And by leading in this way and demonstrating that they are not above the rest of the team, silent leaders are at a great advantage because they are better able to earn the trust and respect of their employees, which leads to a happier, healthier and more productive workforce.
Silent leadership in practice
Far from just being a business philosophy, silent leadership has been proven to get real-world results in the right circumstances. A 2010 study by the Harvard Business Review put this idea to the test by undertaking a lab experiment in which 163 college students were asked to work in groups to see how many T-shirts they could fold in 10 minutes. Each group had a leader who was assigned four followers; two of whom were Harvard research assistants acting as followers.
The groups were read a variety of statements before the folding commenced. Some heard statements extolling the virtues of extroverted leaders like John F. Kennedy, while others heard about the merits of silent, introverted leaders such as Gandhi. What’s more, some groups’ followers were actively encouraged to offer feedback and behave in a proactive manner, with the “undercover Harvard research assistant followers” suggesting “better ways” to do the task, and in so doing, more or less forcing the leaders of those controlled groups to adapt a silent leadership approach.
At the end of the experiment, those in the “forced silent leadership groups” performed considerably better, folding on average 28% more T-shirts. They also commented that they felt valued, and so were more motivated to work hard for their leader.
In her book, Quiet: The Power of Introverts In A World That Can’t Stop Talking, Susan Cain singles out Bill Gates as a perfect example of a silent leader, noting that he is “reserved, yet not shy; not charismatic, yet not bothered by anyone else’s opinion of him.” Former Microsoft CEO Steve Ballmer seconded this view, adding that, “Bill likes it when anyone, even a junior employee, challenges him.”
Another incredibly successful example of this type of leader is American investor and philanthropist Warren Buffett, who was also praised by Cain as “a classic example of an introvert taking careful, well-calibrated risks.” Buffet’s silent leadership approach is so successful, says Cain, that if more people followed suit, the 2008 financial crash could have been avoided.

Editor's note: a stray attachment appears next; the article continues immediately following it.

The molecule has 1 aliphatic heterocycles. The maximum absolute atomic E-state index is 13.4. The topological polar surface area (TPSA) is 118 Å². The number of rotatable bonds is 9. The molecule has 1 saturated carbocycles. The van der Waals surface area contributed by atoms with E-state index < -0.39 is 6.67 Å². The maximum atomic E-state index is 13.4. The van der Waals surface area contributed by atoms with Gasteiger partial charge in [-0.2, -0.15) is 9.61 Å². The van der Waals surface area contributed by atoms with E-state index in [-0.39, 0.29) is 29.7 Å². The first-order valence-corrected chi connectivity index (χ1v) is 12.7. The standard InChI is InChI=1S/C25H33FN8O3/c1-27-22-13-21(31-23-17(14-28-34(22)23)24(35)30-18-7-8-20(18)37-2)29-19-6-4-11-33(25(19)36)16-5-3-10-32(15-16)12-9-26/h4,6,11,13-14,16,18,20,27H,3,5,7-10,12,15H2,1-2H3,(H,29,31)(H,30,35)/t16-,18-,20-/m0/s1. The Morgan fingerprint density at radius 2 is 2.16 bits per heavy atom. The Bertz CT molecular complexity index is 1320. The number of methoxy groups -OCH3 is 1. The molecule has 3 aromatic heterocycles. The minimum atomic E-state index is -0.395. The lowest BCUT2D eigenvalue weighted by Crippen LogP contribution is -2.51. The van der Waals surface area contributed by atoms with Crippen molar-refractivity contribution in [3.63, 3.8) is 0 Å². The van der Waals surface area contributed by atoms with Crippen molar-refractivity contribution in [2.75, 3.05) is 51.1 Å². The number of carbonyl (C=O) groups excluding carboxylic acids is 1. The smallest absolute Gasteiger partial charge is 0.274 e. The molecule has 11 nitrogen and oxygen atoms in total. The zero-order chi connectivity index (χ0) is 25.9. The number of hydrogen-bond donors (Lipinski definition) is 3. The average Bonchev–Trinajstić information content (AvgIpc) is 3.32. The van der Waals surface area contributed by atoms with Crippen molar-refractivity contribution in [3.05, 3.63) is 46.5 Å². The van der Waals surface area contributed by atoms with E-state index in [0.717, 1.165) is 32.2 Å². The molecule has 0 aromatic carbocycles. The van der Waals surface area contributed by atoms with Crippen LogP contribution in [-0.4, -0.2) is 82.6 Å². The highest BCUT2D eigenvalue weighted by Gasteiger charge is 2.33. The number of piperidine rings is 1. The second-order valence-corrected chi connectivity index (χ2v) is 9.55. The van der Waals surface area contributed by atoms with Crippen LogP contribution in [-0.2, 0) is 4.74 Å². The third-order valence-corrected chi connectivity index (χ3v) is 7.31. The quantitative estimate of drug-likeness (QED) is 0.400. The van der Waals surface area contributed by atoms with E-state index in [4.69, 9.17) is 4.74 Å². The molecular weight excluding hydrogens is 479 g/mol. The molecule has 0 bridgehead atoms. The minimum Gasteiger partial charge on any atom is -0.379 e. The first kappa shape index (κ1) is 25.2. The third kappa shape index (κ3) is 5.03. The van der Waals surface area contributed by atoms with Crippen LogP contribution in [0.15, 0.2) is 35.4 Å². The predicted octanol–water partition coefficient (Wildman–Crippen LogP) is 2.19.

Finding your style
I’ve said it often before: there is no one-size-fits-all leadership style. Leaders are people, and people come in all shapes, with different personalities and different ways of seeing the world. And we can’t ignore the fact that certain leadership styles work better in certain situations, which is why research suggests that the true leader is able to adapt his or her style to fit the need.
But when we talk about silent leadership, we do so also in the context of what can be perceived as the changing “boss-worker” landscape. Employees no longer see themselves as mere serfs who are there to get the job done. Today’s office workers want to know that their voices are being heard and that the boss is willing to get on the front lines to fully hear them out– not only by being a better listener, but by seeing what they see.
On a final note, it can also be said that true silent leadership requires a good deal more emotional intelligence than other leadership styles require. You are still leading, but you are giving the perception that the team is in many ways self-led. You encourage independence, but you do so rather cleverly in that people are still working within the overall frameworks you have built that are of course intended to lead the company on a tightly defined path. And, ultimately, you are genuinely considering all feedback, but you are only doing so because it makes perfect sense to do so– that is, you listen to informed voices only because it helps you take the best decisions for your company.